In a few hours the first reactions will drop for Quentin Tarantino’s ninth film, which is premiering in Cannes ahead of its release in theaters in just a couple months. But for now this brand new trailer combines two of the director’s greatest loves- late 60’s music and late 60’s movies. Along with a massive, star-studded cast of course. Sounds right up his alley. I can’t wait.
One of the last surviving Golden Age Hollywood stars, Doris Day, has passed away at 97, after contracting pneumonia. A singer, actress and animal welfare activist, she was one of the biggest movie stars in Hollywood in the 1950’s and 60’s, known primarily for musical comedies and later the three romantic comedies she starred in with Rock Hudson. Known for her wholesome image and big band style voice, her success as a singer came first, with her movie career beginning in 1948 in the Michael Curtiz film Romance on the High Seas. After that, her most notable films included Calamity Jane (1953), Love Me or Leave Me (1955), Alfred Hitchcock’sThe Man Who Knew Too Much (1956), which won Best Original Song for “Que Sera Sera,” which she performed in the movie, and The Pajama Game (1957), before co-starring with Rock Hudson in Pillow Talk (1959), Lover Come Back (1961) and Send Me No Flowers (1964). The peak of her box office success came in the early 1960’s, teaming up with Cary Grant in 1962 for That Touch of Mink and James Garner in 1963 for The Thrill of it All. She then starred on the CBS sitcom The Doris Day Show from 1968-1973, after which she largely retired from acting. Day received the Cecil B. DeMille lifetime achievement award from the Hollywood Foreign Press in 1989 and the Presidential Medal of Freedom in 2004. Her only Oscar nomination was for Best Actress for 1959’s Pillow Talk.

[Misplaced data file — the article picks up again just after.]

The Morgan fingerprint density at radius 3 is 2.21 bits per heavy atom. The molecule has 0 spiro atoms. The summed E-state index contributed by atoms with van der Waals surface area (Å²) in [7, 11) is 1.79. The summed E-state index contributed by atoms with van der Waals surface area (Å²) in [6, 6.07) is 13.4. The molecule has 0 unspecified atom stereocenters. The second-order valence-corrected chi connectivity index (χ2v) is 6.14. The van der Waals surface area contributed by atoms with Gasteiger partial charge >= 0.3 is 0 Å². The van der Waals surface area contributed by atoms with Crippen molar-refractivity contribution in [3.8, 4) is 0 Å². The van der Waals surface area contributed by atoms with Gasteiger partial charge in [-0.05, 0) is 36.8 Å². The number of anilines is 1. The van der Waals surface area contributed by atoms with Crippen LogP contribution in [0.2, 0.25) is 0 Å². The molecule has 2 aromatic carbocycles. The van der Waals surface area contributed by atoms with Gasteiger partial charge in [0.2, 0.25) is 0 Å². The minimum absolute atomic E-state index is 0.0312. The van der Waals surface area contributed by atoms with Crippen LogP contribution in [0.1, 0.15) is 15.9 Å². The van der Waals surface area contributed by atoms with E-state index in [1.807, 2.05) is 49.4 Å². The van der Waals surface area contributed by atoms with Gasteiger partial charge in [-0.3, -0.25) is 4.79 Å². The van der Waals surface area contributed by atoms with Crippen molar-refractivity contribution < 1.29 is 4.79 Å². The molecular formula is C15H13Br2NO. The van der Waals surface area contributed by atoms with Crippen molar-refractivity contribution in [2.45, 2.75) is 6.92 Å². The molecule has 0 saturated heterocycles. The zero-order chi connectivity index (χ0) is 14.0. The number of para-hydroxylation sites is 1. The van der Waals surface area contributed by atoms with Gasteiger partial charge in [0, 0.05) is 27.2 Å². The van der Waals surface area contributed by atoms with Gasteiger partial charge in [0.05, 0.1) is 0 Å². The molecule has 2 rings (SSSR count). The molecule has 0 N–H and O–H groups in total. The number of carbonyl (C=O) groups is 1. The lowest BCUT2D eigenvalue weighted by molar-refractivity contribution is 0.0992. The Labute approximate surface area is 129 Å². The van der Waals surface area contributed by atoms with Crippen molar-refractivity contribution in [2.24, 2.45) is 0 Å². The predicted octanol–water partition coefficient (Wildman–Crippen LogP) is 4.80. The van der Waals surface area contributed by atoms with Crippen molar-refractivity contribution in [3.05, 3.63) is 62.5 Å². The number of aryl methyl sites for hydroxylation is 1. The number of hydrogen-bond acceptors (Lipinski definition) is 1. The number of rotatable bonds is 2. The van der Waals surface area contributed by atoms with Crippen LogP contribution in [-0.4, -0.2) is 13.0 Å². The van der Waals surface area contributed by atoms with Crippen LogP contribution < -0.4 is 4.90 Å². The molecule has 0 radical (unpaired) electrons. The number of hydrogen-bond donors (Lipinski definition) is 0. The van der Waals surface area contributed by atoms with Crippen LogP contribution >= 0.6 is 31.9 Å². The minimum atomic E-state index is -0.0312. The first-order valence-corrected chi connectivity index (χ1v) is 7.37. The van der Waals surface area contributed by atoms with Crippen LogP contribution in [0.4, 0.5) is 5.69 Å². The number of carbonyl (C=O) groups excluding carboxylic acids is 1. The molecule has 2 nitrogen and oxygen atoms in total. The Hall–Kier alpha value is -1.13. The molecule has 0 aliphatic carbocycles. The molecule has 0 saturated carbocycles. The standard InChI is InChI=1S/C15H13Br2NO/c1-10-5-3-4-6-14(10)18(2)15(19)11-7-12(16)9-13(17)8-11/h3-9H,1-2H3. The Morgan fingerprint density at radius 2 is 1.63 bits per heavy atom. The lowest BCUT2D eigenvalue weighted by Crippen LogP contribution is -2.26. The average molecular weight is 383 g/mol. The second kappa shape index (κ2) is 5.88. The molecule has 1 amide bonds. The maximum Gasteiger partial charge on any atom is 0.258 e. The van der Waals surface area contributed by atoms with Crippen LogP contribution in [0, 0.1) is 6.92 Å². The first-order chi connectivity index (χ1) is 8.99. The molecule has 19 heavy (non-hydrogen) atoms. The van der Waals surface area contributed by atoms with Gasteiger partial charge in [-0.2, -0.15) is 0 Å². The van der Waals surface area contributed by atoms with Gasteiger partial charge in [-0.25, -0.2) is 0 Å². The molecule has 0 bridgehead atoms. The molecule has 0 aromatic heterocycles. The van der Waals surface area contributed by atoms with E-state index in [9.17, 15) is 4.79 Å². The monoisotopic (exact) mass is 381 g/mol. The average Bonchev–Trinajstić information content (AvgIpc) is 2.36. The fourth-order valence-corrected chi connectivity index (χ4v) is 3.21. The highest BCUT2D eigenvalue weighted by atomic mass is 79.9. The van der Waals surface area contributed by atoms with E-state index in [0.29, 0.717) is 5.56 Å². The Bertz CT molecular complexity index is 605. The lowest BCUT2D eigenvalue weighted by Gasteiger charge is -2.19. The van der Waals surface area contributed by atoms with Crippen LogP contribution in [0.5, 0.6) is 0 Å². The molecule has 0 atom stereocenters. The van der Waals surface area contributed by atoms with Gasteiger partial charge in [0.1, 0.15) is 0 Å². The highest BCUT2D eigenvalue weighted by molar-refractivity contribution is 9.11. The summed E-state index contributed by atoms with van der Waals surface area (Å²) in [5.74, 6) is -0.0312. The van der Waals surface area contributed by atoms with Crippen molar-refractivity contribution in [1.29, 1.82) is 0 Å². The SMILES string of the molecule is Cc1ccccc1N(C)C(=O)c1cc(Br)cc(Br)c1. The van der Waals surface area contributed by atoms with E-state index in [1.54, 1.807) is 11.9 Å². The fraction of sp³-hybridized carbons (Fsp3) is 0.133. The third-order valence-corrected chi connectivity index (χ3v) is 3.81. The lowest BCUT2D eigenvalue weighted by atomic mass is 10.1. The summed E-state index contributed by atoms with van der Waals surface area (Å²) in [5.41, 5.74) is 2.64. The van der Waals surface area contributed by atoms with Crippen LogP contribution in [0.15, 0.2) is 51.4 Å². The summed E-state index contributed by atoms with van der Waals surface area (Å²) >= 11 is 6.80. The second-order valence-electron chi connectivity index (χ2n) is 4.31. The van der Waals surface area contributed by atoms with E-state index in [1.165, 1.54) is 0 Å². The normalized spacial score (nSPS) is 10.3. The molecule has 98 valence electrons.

Of Doris Day’s movies I’d recommend Pillow Talk of course, which is a kind of camp classic in its way. The rapport between her and Hudson was real:
This is one of those teasers where you can’t actually see what her acting’s like. And her singing does not sound like Judy Garland to me, so I’m not that impressed. I guess we’ll see but I’m already having a hard time buying it. I have to see a full trailer, but this doesn’t look convincing.
The kids are all grown up in the sequel to It, the smash horror hit from a couple years ago. This is traditionally the less revered half of Stephen King’s book, but they’ve got some good actors to play the adult versions of the kids at least- Chastain, Bill Hader, and James McAvoy take over as the new leads. Unusual for a trailer, in that most of this is one long scene.
One of the most popular movies out of Sundance this year was this comedy-drama The Farewell, coming out in July. Looks pretty good, could be a real tearjerker, along with a breakthrough dramatic performance from Awkwafina.